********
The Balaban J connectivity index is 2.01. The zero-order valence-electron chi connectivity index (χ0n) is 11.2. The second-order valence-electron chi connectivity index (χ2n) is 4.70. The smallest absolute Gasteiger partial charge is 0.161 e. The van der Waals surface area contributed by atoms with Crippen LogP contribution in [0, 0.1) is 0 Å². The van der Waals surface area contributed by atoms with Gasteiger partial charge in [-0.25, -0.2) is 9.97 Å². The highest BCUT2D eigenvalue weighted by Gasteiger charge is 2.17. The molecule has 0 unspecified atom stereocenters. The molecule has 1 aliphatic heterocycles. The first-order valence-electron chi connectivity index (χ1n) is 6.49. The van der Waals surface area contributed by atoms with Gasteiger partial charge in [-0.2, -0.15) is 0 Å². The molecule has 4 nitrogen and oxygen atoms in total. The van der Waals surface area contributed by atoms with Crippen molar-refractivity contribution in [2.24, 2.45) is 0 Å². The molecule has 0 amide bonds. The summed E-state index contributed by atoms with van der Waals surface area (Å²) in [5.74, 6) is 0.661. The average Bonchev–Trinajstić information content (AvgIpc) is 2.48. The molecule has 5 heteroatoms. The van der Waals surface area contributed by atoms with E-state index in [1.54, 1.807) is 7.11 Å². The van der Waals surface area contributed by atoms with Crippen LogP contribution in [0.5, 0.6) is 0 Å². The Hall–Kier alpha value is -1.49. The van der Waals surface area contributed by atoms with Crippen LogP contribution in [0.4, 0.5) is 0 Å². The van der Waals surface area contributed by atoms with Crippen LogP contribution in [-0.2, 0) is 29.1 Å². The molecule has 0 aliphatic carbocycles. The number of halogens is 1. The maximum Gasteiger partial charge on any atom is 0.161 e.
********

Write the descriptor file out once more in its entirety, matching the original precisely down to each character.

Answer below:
The Balaban J connectivity index is 2.01. The zero-order valence-electron chi connectivity index (χ0n) is 11.2. The second-order valence-electron chi connectivity index (χ2n) is 4.70. The smallest absolute Gasteiger partial charge is 0.161 e. The van der Waals surface area contributed by atoms with Crippen LogP contribution in [0, 0.1) is 0 Å². The van der Waals surface area contributed by atoms with Gasteiger partial charge in [-0.25, -0.2) is 9.97 Å². The highest BCUT2D eigenvalue weighted by Gasteiger charge is 2.17. The molecule has 0 unspecified atom stereocenters. The molecule has 1 aliphatic heterocycles. The first-order valence-electron chi connectivity index (χ1n) is 6.49. The van der Waals surface area contributed by atoms with Gasteiger partial charge in [-0.2, -0.15) is 0 Å². The molecule has 4 nitrogen and oxygen atoms in total. The van der Waals surface area contributed by atoms with Crippen molar-refractivity contribution in [2.24, 2.45) is 0 Å². The molecule has 0 amide bonds. The summed E-state index contributed by atoms with van der Waals surface area (Å²) in [5.74, 6) is 0.661. The average Bonchev–Trinajstić information content (AvgIpc) is 2.48. The molecule has 5 heteroatoms. The van der Waals surface area contributed by atoms with E-state index in [1.54, 1.807) is 7.11 Å². The van der Waals surface area contributed by atoms with Crippen LogP contribution in [0.5, 0.6) is 0 Å². The Hall–Kier alpha value is -1.49. The van der Waals surface area contributed by atoms with Crippen LogP contribution in [0.4, 0.5) is 0 Å². The van der Waals surface area contributed by atoms with Crippen LogP contribution in [-0.2, 0) is 29.1 Å². The molecule has 0 aliphatic carbocycles. The number of halogens is 1. The maximum Gasteiger partial charge on any atom is 0.161 e.